“That ain’t my culture and heritage!”

Pay no attention to the unbiblical dinosaur behind Georgia State Sen. Josh McKoon.
Pay no attention to the unbiblical dinosaur behind Georgia State Sen. Josh McKoon.

The champion of Georgia’s “religious liberty” bill, Republican State Sen. Josh McKoon, has come clean on the real purpose of the legislation that is currently stalled in the state legislature.

As Slate explains, when moderate Republicans proposed an amendment to the bill that would expressly clarify that it was not intended to legalize discrimination against LGBT Georgians,

McKoon let the façade drop. “That amendment,” he fumed, “would completely undercut the purpose of the bill.”

In a loving homage to the good old days of the struggle against civil rights for African Americans, McKoon blames opposition to the bill on a group of outside agitators that the rest of us would recognize as the bedrock pillars of the state’s corporate community. You know, troublemakers like Delta Airlines, Coca-Cola, and Home Depot.

We’ve had this problem because very large multi-national corporations that are headquartered in this state – their executives, many of whom are not from Georgia, have different values than you and I do. They think that their cultural norms, their liberal, far-left cultural norms, should be applied to our state.

In short, those goddam Yankee liberal do-gooders with their corporate dollars just don’t fit in with the cherished culture and heritage of the great state of Georgia.

You know, I think McKoon ought to let Homer T. Stokes explain from here.

They had never gone away

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Four sets of quotes spanning 16 years on the Provisional IRA and its ceasefire. In each case emphasis has been added by me.

After the July 1999 murder of Belfast taxi driver and low-level police informer Charles Bennett:

The official response to his murder, delivered on Thursday by the Secretary of State for Northern Ireland, Mo Mowlam, has thrown a shadow over the peace process. Almost in the same breath, she declared that “there is no doubt that the IRA were involved in the Bennett murder” and that there is “not a sufficient basis to conclude that the IRA ceasefire has broken down.” — (Irish Independent)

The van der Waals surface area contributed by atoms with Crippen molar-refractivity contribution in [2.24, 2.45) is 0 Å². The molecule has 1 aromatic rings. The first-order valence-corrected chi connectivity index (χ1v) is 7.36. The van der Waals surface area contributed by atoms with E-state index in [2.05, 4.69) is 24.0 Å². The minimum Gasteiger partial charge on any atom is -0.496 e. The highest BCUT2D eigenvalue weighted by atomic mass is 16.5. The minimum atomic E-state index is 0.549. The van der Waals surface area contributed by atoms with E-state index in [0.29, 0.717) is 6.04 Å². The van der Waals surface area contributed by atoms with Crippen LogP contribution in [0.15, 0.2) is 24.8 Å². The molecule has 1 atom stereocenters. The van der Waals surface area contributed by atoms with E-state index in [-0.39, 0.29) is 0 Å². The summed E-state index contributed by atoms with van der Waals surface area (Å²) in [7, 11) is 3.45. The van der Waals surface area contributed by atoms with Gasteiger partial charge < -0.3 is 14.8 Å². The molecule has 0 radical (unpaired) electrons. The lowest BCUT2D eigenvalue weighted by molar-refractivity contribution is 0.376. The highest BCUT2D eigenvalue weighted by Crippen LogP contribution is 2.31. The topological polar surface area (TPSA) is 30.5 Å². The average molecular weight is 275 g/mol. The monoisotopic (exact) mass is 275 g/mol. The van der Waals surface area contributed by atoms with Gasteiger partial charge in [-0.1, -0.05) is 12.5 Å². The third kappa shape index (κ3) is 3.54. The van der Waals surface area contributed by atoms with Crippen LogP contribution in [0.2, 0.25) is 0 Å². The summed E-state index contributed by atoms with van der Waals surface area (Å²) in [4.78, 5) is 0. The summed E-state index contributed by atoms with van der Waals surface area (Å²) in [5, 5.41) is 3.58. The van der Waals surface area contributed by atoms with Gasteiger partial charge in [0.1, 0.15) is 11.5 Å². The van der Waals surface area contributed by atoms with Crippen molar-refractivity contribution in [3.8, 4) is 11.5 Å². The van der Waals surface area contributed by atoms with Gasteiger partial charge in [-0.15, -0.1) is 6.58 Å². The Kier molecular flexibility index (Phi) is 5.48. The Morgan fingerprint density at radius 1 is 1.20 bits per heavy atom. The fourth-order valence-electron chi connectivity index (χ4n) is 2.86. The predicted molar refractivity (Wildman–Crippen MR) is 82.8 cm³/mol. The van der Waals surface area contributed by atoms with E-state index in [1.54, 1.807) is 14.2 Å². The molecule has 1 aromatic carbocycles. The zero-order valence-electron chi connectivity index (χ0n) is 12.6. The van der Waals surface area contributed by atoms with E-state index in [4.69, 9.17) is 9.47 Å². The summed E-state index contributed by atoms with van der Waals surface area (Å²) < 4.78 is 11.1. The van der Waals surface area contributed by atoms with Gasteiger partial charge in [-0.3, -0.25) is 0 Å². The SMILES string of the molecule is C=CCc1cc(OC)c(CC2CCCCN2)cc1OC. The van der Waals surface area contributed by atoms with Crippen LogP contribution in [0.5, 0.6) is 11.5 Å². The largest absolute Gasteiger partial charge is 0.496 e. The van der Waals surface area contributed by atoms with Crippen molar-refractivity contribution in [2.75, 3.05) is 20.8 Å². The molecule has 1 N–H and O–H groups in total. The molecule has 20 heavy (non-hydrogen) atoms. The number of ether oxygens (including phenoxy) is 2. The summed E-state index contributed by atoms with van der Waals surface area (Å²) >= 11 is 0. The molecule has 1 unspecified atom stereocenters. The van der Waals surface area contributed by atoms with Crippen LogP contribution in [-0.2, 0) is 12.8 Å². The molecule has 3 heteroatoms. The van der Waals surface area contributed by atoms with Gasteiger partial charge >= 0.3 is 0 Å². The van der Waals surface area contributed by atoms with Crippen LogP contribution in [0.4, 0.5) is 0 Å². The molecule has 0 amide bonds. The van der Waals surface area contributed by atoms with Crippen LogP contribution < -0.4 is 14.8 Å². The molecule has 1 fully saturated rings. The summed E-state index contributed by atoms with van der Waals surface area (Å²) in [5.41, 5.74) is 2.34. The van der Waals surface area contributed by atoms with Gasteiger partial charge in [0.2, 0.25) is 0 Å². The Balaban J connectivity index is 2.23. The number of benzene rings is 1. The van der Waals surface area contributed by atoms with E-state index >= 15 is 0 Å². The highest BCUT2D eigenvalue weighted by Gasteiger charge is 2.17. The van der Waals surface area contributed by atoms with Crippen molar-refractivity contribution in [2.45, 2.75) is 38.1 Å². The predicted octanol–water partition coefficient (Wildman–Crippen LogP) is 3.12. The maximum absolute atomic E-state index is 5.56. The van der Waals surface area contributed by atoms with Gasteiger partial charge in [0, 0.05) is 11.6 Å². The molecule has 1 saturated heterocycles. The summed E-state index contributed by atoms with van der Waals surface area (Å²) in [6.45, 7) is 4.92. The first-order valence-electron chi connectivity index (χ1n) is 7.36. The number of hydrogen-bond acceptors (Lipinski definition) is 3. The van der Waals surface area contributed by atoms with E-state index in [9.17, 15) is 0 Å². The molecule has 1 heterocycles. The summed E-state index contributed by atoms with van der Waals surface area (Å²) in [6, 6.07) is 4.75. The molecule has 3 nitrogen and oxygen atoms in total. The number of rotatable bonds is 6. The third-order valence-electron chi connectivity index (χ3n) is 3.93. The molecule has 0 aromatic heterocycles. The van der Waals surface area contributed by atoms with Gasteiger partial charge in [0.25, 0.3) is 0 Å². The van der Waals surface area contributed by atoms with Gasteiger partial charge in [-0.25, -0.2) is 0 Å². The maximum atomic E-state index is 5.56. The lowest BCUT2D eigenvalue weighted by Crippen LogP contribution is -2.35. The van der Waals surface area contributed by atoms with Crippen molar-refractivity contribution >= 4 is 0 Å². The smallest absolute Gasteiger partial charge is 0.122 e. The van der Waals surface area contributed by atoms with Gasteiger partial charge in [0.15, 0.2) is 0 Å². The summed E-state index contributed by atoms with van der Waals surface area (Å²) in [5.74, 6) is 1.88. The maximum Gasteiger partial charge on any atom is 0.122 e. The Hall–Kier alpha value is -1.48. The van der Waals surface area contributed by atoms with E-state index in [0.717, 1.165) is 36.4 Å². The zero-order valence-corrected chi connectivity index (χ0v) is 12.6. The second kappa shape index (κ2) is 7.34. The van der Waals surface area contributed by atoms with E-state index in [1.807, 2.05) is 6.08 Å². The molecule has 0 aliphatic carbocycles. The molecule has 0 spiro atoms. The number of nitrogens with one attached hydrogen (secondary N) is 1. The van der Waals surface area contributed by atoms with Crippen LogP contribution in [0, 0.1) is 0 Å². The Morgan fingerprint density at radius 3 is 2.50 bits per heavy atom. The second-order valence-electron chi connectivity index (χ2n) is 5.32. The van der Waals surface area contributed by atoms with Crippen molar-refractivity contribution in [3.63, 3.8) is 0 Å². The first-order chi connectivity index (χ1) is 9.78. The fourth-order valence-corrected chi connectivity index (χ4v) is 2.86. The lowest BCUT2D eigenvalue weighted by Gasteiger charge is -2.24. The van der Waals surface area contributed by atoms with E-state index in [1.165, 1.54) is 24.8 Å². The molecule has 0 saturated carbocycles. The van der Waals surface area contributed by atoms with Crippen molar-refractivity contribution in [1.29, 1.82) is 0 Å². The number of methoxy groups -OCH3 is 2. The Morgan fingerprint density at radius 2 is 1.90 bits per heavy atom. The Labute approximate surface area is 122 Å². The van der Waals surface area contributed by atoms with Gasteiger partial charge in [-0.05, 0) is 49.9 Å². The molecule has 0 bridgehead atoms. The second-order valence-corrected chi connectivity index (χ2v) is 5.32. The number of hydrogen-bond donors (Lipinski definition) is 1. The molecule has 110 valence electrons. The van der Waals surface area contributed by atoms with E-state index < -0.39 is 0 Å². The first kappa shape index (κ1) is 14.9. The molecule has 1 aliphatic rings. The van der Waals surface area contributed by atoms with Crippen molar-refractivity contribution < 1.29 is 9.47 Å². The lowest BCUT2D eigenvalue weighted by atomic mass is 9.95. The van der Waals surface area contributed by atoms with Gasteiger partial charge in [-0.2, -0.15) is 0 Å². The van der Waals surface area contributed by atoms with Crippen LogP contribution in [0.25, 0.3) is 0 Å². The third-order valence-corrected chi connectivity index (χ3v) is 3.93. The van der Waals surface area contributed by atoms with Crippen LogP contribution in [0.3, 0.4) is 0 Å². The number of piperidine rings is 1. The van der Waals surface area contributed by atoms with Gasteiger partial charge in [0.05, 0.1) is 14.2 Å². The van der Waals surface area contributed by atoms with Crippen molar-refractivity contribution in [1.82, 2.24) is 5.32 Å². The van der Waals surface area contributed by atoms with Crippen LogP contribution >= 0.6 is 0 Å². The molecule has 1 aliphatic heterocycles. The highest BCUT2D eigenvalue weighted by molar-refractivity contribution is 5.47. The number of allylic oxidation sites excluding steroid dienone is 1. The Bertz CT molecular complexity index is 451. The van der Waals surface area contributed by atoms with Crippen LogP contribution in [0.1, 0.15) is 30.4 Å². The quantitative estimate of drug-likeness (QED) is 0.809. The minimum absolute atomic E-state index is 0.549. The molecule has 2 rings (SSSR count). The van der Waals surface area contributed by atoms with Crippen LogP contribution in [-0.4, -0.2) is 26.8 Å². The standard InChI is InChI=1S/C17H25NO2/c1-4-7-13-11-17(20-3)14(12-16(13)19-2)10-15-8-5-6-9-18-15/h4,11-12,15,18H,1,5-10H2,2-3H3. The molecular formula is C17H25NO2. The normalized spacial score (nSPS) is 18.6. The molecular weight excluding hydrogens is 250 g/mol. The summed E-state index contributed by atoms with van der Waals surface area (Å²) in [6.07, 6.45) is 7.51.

The ceasefire relates to attacks against the British state, but the IRA retains the right to deal with matters in its own community, said a republican source. “That includes taking action against informers, carrying out `punishment’ attacks, and `policing’ dissidents if need be.” — (Irish Times)


 

At the sentencing in 2010 of Harry Fitzsimmons, convicted of the 2004 abduction of dissident Bobby Tohill from Kelly’s Cellars pub in Belfast City Centre:

Belfast Crown Court was told the attack in February 2004 was meant as a message to Tohill not to oppose the then fledgling peace process.

Jailing Fitzsimmons for what he described as a violent preplanned attack, Belfast Crown Court judge Lord Justice Girvan said it was “ironic” the Provisionals should, in the so-called interests of peace, use violence and intimidation to secure their ends. — (BBC)


 

In response to reported threats against the life of senior Belfast Republican Seamus Finucane by the armed dissident group Oglaigh na hEireann:

All sorts of thin lines were being walked. One source, commenting on the likely implications of any attack on Seamus Finucane, or any other mainstream republican figure, commented: “They [the dissidents] would be swatted like flies.” And that comment tells you that the IRA could be resurrected. … What would happen if they attacked a senior republican? They know the answer to that question. “The gear [guns] would be out,” one of them told me. — (Belfast Telegraph)


 

After the murder two weeks ago of former IRA man Kevin McGuigan in apparent retaliation for the May killing of former senior IRA member Gerard Davison:

One of our major lines of enquiry is that members of the Provisional IRA were involved in this murder. I have no information to say at this stage whether this was sanctioned at a command level or not and I am not prepared to speculate about that. — (PSNI Detective Superintendent Kevin Geddes)